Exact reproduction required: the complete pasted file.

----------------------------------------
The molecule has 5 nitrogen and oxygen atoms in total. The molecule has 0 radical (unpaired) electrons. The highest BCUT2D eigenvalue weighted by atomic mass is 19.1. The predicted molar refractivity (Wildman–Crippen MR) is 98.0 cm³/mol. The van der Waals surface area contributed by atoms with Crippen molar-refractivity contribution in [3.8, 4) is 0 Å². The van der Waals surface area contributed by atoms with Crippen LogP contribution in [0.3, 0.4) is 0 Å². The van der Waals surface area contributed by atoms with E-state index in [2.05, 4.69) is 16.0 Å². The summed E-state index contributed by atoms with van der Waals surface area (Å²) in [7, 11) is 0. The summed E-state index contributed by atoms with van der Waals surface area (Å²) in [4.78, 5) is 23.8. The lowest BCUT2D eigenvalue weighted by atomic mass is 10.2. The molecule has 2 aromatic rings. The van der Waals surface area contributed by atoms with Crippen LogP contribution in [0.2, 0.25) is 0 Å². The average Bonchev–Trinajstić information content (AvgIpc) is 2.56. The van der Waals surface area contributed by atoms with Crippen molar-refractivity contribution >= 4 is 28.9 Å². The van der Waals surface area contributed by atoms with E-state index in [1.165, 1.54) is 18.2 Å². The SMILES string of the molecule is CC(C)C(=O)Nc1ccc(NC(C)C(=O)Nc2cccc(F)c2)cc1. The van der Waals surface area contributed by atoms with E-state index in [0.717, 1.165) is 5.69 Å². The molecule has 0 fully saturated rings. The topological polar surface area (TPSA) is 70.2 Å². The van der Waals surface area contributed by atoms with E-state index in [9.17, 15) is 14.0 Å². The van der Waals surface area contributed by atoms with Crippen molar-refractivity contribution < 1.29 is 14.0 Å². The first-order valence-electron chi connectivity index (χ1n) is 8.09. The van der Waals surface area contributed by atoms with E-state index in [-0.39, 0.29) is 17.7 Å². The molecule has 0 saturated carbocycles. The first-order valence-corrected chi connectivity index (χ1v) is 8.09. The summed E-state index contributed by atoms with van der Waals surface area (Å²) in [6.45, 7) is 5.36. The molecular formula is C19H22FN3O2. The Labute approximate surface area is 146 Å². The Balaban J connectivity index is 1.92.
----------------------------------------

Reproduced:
The molecule has 5 nitrogen and oxygen atoms in total. The molecule has 0 radical (unpaired) electrons. The highest BCUT2D eigenvalue weighted by atomic mass is 19.1. The predicted molar refractivity (Wildman–Crippen MR) is 98.0 cm³/mol. The van der Waals surface area contributed by atoms with Crippen molar-refractivity contribution in [3.8, 4) is 0 Å². The van der Waals surface area contributed by atoms with Crippen LogP contribution in [0.3, 0.4) is 0 Å². The van der Waals surface area contributed by atoms with E-state index in [2.05, 4.69) is 16.0 Å². The summed E-state index contributed by atoms with van der Waals surface area (Å²) in [7, 11) is 0. The summed E-state index contributed by atoms with van der Waals surface area (Å²) in [4.78, 5) is 23.8. The lowest BCUT2D eigenvalue weighted by atomic mass is 10.2. The molecule has 2 aromatic rings. The van der Waals surface area contributed by atoms with Crippen LogP contribution in [0.2, 0.25) is 0 Å². The average Bonchev–Trinajstić information content (AvgIpc) is 2.56. The van der Waals surface area contributed by atoms with Crippen molar-refractivity contribution >= 4 is 28.9 Å². The van der Waals surface area contributed by atoms with E-state index in [1.165, 1.54) is 18.2 Å². The SMILES string of the molecule is CC(C)C(=O)Nc1ccc(NC(C)C(=O)Nc2cccc(F)c2)cc1. The van der Waals surface area contributed by atoms with E-state index in [0.717, 1.165) is 5.69 Å². The molecule has 0 fully saturated rings. The topological polar surface area (TPSA) is 70.2 Å². The van der Waals surface area contributed by atoms with E-state index in [9.17, 15) is 14.0 Å². The van der Waals surface area contributed by atoms with Crippen molar-refractivity contribution < 1.29 is 14.0 Å². The first-order valence-electron chi connectivity index (χ1n) is 8.09. The van der Waals surface area contributed by atoms with E-state index in [-0.39, 0.29) is 17.7 Å². The molecule has 0 saturated carbocycles. The first-order valence-corrected chi connectivity index (χ1v) is 8.09. The summed E-state index contributed by atoms with van der Waals surface area (Å²) in [6.45, 7) is 5.36. The molecular formula is C19H22FN3O2. The Labute approximate surface area is 146 Å². The Balaban J connectivity index is 1.92.